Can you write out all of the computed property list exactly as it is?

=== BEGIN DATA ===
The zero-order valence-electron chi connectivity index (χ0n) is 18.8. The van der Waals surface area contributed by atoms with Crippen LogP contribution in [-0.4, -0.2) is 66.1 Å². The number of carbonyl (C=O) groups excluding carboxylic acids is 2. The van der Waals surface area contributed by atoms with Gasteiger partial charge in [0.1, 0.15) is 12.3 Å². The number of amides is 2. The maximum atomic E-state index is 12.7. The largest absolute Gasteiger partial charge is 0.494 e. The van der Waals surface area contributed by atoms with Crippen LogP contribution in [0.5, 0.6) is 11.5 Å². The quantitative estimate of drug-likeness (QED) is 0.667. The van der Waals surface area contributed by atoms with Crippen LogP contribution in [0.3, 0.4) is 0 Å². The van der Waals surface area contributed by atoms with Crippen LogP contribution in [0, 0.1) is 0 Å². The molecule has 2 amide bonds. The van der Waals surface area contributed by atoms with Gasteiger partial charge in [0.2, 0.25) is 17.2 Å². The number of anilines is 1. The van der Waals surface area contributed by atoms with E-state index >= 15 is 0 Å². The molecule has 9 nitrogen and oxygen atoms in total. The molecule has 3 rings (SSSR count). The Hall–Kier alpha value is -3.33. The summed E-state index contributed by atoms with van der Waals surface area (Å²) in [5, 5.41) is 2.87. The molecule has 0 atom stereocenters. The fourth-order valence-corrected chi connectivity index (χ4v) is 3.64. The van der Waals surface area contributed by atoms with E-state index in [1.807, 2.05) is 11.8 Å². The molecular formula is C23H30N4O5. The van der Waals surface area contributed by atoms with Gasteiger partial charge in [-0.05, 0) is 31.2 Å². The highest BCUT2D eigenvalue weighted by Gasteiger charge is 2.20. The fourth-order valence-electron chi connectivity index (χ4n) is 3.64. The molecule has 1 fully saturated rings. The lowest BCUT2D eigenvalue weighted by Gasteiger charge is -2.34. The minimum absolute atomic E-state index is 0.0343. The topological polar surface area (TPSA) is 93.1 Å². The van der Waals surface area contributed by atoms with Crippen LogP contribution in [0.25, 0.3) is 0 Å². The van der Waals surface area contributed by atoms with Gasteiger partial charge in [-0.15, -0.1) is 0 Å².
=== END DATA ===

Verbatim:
The zero-order valence-electron chi connectivity index (χ0n) is 18.8. The van der Waals surface area contributed by atoms with Crippen LogP contribution in [-0.4, -0.2) is 66.1 Å². The number of carbonyl (C=O) groups excluding carboxylic acids is 2. The van der Waals surface area contributed by atoms with Gasteiger partial charge in [0.1, 0.15) is 12.3 Å². The number of amides is 2. The maximum atomic E-state index is 12.7. The largest absolute Gasteiger partial charge is 0.494 e. The van der Waals surface area contributed by atoms with Crippen LogP contribution in [0.5, 0.6) is 11.5 Å². The quantitative estimate of drug-likeness (QED) is 0.667. The van der Waals surface area contributed by atoms with Crippen LogP contribution in [0.3, 0.4) is 0 Å². The van der Waals surface area contributed by atoms with Crippen LogP contribution in [0, 0.1) is 0 Å². The molecule has 2 amide bonds. The van der Waals surface area contributed by atoms with Gasteiger partial charge in [0.2, 0.25) is 17.2 Å². The number of anilines is 1. The van der Waals surface area contributed by atoms with E-state index >= 15 is 0 Å². The molecule has 9 nitrogen and oxygen atoms in total. The molecule has 3 rings (SSSR count). The Hall–Kier alpha value is -3.33. The summed E-state index contributed by atoms with van der Waals surface area (Å²) in [5, 5.41) is 2.87. The molecule has 0 atom stereocenters. The fourth-order valence-corrected chi connectivity index (χ4v) is 3.64. The van der Waals surface area contributed by atoms with E-state index in [1.807, 2.05) is 11.8 Å². The molecular formula is C23H30N4O5. The van der Waals surface area contributed by atoms with Gasteiger partial charge in [-0.05, 0) is 31.2 Å². The highest BCUT2D eigenvalue weighted by Gasteiger charge is 2.20. The fourth-order valence-electron chi connectivity index (χ4n) is 3.64. The molecule has 1 fully saturated rings. The lowest BCUT2D eigenvalue weighted by Gasteiger charge is -2.34. The minimum absolute atomic E-state index is 0.0343. The topological polar surface area (TPSA) is 93.1 Å². The van der Waals surface area contributed by atoms with Crippen LogP contribution in [0.25, 0.3) is 0 Å². The van der Waals surface area contributed by atoms with Gasteiger partial charge in [-0.15, -0.1) is 0 Å².